Atlantic City Crystal Meth Possession Defense Lawyer
The real-life world of crystal meth is not like the scripted drama you may see on TV. Instead, because of the serious drug laws surrounding possession, production, distribution, and even possession or purchasing of precursor elements, meth users and dealers often end up in prison. Possession of methamphetamines in New Jersey can send you to prison for an extended period of time, especially if you were manufacturing or selling the meth.
For a free consultation on your methamphetamine possession charges, talk to the Atlantic City drug possession lawyers at The Law Offices of John J. Zarych. Our attorneys have decades of experience in criminal law and may be able to put that experience to work in your case. Our attorneys fight evidence of possession and work to get charges reduced or dropped. For a free consultation on your case, call (609) 616-4956 today.
South Jersey Methamphetamine Possession Attorney
New Jersey’s drug possession statute is listed under N.J.S.A. § 2C:35-10, and covers “simple possession” crimes. Possession is often broken down into “simple” possession, as opposed to “possession with the intent to distribute,” (or intent to sell). NJ’s simple possession statute makes it illegal to have, use, or be under the influence of drugs. This is as opposed to § 2C:35-5’s ban on having drugs with the intent to distribute them.
Methamphetamine is a Schedule II drug in New Jersey. This means that it is a highly addicting, dangerous drug with few safety precautions (since its distribution is not approved by the FDA or pharmacists), and very little medicinal benefit. In New Jersey, possession of any amount of a Schedule II drug is punished as a third degree crime. Third degree crimes are typically punished by 3-5 years in prison, and fines up to $15,000. However, the fine for drug possession is actually increased under § 2C:35-10 to a total of $35,000.
N.J.S.A. § 2C:35-5 makes it illegal to possess drugs with the intent to deliver them, but it also criminalizes drug manufacturing and distribution of drugs. For police and prosecutors to prove possession with intent to distribute – sometimes abbreviated to PWID – they must prove the intent behind your possession. The law does not presume that small amounts of drugs are for personal use, and large quantities are for sale. In fact, there needs to be more evidence than the amount of drugs to show the intent to distribute. The following are all elements that may help the prosecutors prove the intent to deliver, but none of them are definitive proof:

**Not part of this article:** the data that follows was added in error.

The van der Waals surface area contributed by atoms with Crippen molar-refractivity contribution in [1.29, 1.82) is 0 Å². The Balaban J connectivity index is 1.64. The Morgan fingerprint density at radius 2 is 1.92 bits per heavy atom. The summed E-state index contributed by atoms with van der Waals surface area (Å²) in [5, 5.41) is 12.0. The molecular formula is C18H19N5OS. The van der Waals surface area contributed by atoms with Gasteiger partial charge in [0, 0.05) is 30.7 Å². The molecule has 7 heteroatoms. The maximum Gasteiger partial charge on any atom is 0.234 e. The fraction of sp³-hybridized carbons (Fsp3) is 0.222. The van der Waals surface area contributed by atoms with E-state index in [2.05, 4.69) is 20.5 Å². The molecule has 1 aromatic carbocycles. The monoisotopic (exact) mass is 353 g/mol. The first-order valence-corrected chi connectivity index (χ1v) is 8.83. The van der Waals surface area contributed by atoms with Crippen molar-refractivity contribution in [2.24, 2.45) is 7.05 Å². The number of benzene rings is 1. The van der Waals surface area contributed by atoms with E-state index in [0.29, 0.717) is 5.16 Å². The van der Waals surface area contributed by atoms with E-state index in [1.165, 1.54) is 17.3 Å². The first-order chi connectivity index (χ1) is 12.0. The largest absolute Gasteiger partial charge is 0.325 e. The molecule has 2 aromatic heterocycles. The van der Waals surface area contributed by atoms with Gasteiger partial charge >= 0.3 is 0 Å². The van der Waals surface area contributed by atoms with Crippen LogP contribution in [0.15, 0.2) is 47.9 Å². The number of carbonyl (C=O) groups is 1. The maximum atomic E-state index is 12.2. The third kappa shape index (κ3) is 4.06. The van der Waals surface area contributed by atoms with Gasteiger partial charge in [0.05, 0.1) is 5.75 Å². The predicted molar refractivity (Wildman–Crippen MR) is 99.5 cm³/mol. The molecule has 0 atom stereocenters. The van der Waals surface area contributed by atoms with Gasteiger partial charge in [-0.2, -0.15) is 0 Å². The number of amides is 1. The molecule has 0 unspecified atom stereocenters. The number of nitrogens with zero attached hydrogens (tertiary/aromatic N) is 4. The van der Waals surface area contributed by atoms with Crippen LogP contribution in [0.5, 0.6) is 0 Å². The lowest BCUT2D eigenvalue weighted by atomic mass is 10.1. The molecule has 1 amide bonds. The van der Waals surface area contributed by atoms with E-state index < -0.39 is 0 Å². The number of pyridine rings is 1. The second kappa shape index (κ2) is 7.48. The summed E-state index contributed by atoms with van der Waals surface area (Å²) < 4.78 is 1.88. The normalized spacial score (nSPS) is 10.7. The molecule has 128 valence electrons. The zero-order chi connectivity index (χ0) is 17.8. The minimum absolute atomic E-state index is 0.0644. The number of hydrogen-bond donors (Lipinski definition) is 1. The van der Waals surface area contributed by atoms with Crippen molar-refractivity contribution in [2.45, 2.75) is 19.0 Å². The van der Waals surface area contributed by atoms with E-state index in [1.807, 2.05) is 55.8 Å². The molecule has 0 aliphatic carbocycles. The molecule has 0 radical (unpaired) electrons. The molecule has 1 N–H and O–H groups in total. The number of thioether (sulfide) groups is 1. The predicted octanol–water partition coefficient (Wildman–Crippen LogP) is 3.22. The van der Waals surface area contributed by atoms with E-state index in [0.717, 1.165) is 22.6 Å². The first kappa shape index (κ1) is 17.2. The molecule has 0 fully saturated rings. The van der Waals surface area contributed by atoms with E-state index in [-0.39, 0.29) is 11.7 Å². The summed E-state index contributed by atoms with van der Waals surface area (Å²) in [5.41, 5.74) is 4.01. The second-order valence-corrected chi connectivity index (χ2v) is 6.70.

- Possession of drugs in individual quantities meant for sale;
- Carrying a gun;
- Carrying large quantities of cash;
- Drug possession in an area known for drug sale or trafficking;
- Possession of scales;
- Carrying multiple cell phones or pagers; and
- Other proof that the drugs are not for personal consumption.
On the other side, there are elements that may point toward your drugs only being for personal consumption. For example, having only a small amount of drugs, carrying tools for using the drugs, and carrying one lump amount of drugs shows that the drugs are intended for one person’s personal use.
The manufacturing and distribution points are more straight-forward. If you are caught formulating or actually creating methamphetamine in a meth lab, or you are caught selling drugs to an undercover cop or confidential informant, you have violated § 2C:35-5. In that case, police do not need to prove the intent to sell drugs – they merely need to prove your actual distribution, delivery, or manufacturing.
Defenses to Meth Possession Charges
In general, there are a few defenses that may work against drug possession charges. The first deals with attacking the possession itself. “Possession” breaks down into two different types of possession: “actual” possession and “constructive” possession. Actual possession covers literally having drugs in your hands, on your person, or in your pockets. If you are caught “holding,” challenging the charges may be difficult.
Alternatively, “constructive” possession may be challenged in a few ways. Constructive possession is when you “have” something – i.e. you own it – but you do not have it on you. For instance, you do not physically possess the items in your house or your car if you are not in your house or in your car, but you still legally possess them. In order to prove constructive possession, police and prosecutors must prove that you 1) knew the items were there and 2) had the ability to access and control them. If the drugs you were charged with possessing were found in your car or a shared living space, if may be difficult for prosecutors to prove you knew they were there or that they belonged to you.
This, ultimately, may mean possession charges can be dropped or dismissed in court. Lastly, if police are unable to prove the intent to distribute, PWID charges may be reduced to simple possession charges.
New Jersey Methamphetamine Lawyers
The attorneys at The Law Offices of John J. Zarych fight to help those accused of drug possession and drug distribution crimes clear their names in New Jersey. If you or your child was arrested for possession of crystal meth in New Jersey, talk to one of our attorneys today. For a free consultation on the charges against you, call The Law Offices of John J. Zarych today at (609) 616-4956.